In the last paper we saw how badly off for water Mars, to all appearance, is; so badly off that any inhabitants of that other world would have to irrigate to live. As to the actual presence there of such folk, the broad physical characteristics of the planet have nothing to say beyond a general expression of acquiescence, but they do have something very vital to say about the conditions under which alone their life could be led. They show that in these Martian minds there would be one question paramount to all the local labor, women's suffrage, and Eastern questions put together, the water question. How to procure water enough to support life would be the great communal problem of the day.
If Mars were the earth, we might well despair of detecting signs of any Martians for some time yet. Across the gulf of space that separates us from Mars, an area thirty miles wide would just be perceptible as a dot. It would, in such case, be hopeless to look for evidence of folk. Anything like London or New York, or even Chicago in anticipation, would be too small to be seen. So sorry a figure does man cut upon the earth he thinks to own. From the standpoint of forty millions of miles distance, probably the only sign of his presence here would be such semi-artificialities as the great grain-fields of the West when their geometric patches turned with the changing seasons from ochre to green, and then from green to gold. By his crops we should know him, a telltale fact of importance because probably the more so on Mars.
For Mars is not the earth. Conditions hold there which would necessitate a different state of things, inorganic and organic, apparently a much more artificial one. If cultivation there be, it must be cultivation upon a much more systematic scale, due in large part to a system of irrigation; just as any Martians must be quite different physically from men. Now, at this point in our investigation, when the broad features of Mars disclose conditions which imply irrigation as their organic corollary, we are suddenly confronted on the planets face with phenomena so startlingly suggestive of this very thing as to seem the uncanny realization of the deduction. Indeed, so amazingly lifelike is their appearance that, had we possessed our present knowledge of the planets physical condition before, we might almost have predicted what we see as criterion of the presence of living beings. What confronts us is this: —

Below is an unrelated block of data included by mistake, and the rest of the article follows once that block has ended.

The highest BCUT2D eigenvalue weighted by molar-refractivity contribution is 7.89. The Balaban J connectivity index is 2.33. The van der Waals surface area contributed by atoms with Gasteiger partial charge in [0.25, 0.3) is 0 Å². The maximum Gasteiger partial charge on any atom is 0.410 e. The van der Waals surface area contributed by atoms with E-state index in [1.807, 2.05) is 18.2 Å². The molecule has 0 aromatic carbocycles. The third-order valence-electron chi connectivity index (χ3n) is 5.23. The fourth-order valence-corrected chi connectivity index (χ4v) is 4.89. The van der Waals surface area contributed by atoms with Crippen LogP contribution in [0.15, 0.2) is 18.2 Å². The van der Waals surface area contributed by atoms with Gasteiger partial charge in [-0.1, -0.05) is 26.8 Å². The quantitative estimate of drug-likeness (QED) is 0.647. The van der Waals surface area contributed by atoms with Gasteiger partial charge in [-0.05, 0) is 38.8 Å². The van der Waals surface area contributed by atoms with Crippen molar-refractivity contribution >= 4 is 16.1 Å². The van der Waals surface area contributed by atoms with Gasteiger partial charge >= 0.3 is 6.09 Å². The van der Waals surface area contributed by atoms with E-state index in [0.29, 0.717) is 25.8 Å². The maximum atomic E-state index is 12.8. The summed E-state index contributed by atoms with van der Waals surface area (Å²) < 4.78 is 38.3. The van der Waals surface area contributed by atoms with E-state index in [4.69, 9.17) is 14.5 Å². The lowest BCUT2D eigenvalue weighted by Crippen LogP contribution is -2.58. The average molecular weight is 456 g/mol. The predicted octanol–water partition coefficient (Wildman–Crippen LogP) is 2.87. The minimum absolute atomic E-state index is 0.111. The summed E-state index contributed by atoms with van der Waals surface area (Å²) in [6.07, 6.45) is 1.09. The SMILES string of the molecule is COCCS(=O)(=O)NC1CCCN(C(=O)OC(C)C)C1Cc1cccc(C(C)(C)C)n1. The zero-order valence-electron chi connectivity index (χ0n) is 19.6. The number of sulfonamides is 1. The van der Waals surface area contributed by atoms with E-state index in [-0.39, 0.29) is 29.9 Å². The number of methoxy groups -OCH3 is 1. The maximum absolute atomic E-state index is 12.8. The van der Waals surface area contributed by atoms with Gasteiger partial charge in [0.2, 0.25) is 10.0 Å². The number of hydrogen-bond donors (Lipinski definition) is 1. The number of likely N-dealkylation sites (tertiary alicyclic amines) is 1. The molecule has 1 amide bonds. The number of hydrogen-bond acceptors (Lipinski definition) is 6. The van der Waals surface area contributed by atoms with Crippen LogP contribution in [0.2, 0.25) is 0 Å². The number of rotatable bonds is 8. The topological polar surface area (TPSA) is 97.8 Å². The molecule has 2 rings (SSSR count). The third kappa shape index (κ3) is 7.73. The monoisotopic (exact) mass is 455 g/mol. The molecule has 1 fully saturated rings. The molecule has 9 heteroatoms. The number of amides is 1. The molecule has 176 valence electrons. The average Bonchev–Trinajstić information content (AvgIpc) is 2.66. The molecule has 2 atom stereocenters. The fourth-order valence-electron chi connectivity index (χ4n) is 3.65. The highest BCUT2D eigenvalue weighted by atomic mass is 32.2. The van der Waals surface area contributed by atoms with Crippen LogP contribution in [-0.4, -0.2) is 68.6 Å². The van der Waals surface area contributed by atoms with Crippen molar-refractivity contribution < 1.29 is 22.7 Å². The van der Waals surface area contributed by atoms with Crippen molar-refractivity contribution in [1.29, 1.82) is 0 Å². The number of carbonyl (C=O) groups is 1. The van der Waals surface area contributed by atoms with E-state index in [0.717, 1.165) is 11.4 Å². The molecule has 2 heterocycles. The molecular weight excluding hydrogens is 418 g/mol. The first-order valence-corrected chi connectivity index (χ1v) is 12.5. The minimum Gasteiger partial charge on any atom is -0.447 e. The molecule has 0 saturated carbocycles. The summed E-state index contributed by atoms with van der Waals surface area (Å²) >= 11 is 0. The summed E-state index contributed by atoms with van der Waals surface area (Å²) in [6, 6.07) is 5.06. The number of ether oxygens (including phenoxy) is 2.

When the great continental areas, the reddish-ochre portions of the disc, are attentively examined in sufficiently steady air, their desert-like ground is seen to be traversed by a network of fine, straight dark lines. The lines start from points on the coast, of the blue-green regions, commonly well marked bays, and proceed direct to other equally well-marked points in the middle of the continent. At these latter termini the lines meet, very surprisingly, other lines that have come there from different starting-points in a similarly definite manner. And this state of things exists all over the reddish ochre regions.
All the lines, with the exception of a few that are curved in a regular manner, are absolutely straight from one end to the other. They are arcs of great circles, taking the shortest distance between their termini. The lines are as fine as they are straight. As a rule, they are of scarcely any perceptible breadth, seeming on the average to be less than a Martian degree, or between twenty and thirty miles, wide. Some are broader; some even finer, possibly not above fifteen miles across. Their length, not their breadth, renders them visible; for though at such a distance we could not distinguish a dot less than about thirty miles in diameter, we could see a line of much less breadth, because of its length. Speaking generally, however, the lines are all of comparable width.
Still greater uniformity is observable in the different parts of the same line; for each line maintains its individual width throughout. Although at and near the point where it leaves the dark regions, or the Solis Lacus, for the same phenomenon appears there, some slight enlargement seems to take place, after it has fairly started on its course it remains substantially of the same size from one end to the other. As to whether the lines are even on their edges or not, I should not like to say, but the better they are seen, the more even they look. It is not possible to affirm positively on the point, as they are practically nearer one dimension than two.
On the other hand, their length is usually great, and in some cases enormous. A thousand or fifteen hundred miles may be considered about the average. The Ganges, for example, which is not a long one as Martian canals go, is about 1450 miles in length. The Brontes, one of the newly discovered, radiating from the Gulf of the Titans, extends over 2400 miles. Among really long ones, the Eumenides, with its continuation the Orcus, the two being in truth one line, runs 3540 miles from the point where it leaves the Phoenix Lake to the point where it enters the Trivium Charontis; throughout this great distance, nearly equal to a diameter of the planet, deviating neither to the right nor to the left from the great circle upon which it set out. On the other hand, the shortest line is the Nectar, which is only about 250 miles in length; sweetness being, according to Schiaparelli its christener, as short-lived on Mars as elsewhere.